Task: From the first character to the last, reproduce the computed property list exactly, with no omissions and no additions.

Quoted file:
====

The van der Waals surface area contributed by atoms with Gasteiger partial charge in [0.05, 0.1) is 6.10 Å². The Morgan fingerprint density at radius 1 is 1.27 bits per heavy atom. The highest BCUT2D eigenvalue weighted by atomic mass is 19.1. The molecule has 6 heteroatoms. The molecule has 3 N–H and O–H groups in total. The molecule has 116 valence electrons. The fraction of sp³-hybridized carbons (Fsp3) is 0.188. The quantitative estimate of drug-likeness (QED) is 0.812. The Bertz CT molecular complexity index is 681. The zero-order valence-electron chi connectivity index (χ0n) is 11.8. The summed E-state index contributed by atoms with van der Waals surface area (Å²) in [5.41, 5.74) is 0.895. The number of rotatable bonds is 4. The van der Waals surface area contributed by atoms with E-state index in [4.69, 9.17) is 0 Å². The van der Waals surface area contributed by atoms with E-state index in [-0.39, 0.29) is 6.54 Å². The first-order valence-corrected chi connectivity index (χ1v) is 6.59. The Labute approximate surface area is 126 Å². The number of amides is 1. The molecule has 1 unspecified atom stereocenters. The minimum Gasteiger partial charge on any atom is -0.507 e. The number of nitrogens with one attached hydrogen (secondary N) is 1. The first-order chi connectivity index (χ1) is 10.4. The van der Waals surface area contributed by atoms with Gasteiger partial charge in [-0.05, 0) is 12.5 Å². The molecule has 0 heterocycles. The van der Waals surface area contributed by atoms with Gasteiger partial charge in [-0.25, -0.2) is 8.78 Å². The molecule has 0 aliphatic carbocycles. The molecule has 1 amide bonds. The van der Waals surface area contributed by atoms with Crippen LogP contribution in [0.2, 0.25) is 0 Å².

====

The van der Waals surface area contributed by atoms with Gasteiger partial charge in [0.05, 0.1) is 6.10 Å². The Morgan fingerprint density at radius 1 is 1.27 bits per heavy atom. The highest BCUT2D eigenvalue weighted by atomic mass is 19.1. The molecule has 6 heteroatoms. The molecule has 3 N–H and O–H groups in total. The molecule has 116 valence electrons. The fraction of sp³-hybridized carbons (Fsp3) is 0.188. The quantitative estimate of drug-likeness (QED) is 0.812. The Bertz CT molecular complexity index is 681. The zero-order valence-electron chi connectivity index (χ0n) is 11.8. The summed E-state index contributed by atoms with van der Waals surface area (Å²) in [5.41, 5.74) is 0.895. The number of rotatable bonds is 4. The van der Waals surface area contributed by atoms with E-state index in [4.69, 9.17) is 0 Å². The van der Waals surface area contributed by atoms with E-state index in [-0.39, 0.29) is 6.54 Å². The first-order valence-corrected chi connectivity index (χ1v) is 6.59. The Labute approximate surface area is 126 Å². The number of amides is 1. The molecule has 1 unspecified atom stereocenters. The minimum Gasteiger partial charge on any atom is -0.507 e. The number of nitrogens with one attached hydrogen (secondary N) is 1. The first-order chi connectivity index (χ1) is 10.4. The van der Waals surface area contributed by atoms with Gasteiger partial charge in [-0.05, 0) is 12.5 Å². The molecule has 0 heterocycles. The van der Waals surface area contributed by atoms with Gasteiger partial charge in [-0.25, -0.2) is 8.78 Å². The molecule has 0 aliphatic carbocycles. The molecule has 1 amide bonds. The van der Waals surface area contributed by atoms with Crippen LogP contribution in [0.2, 0.25) is 0 Å².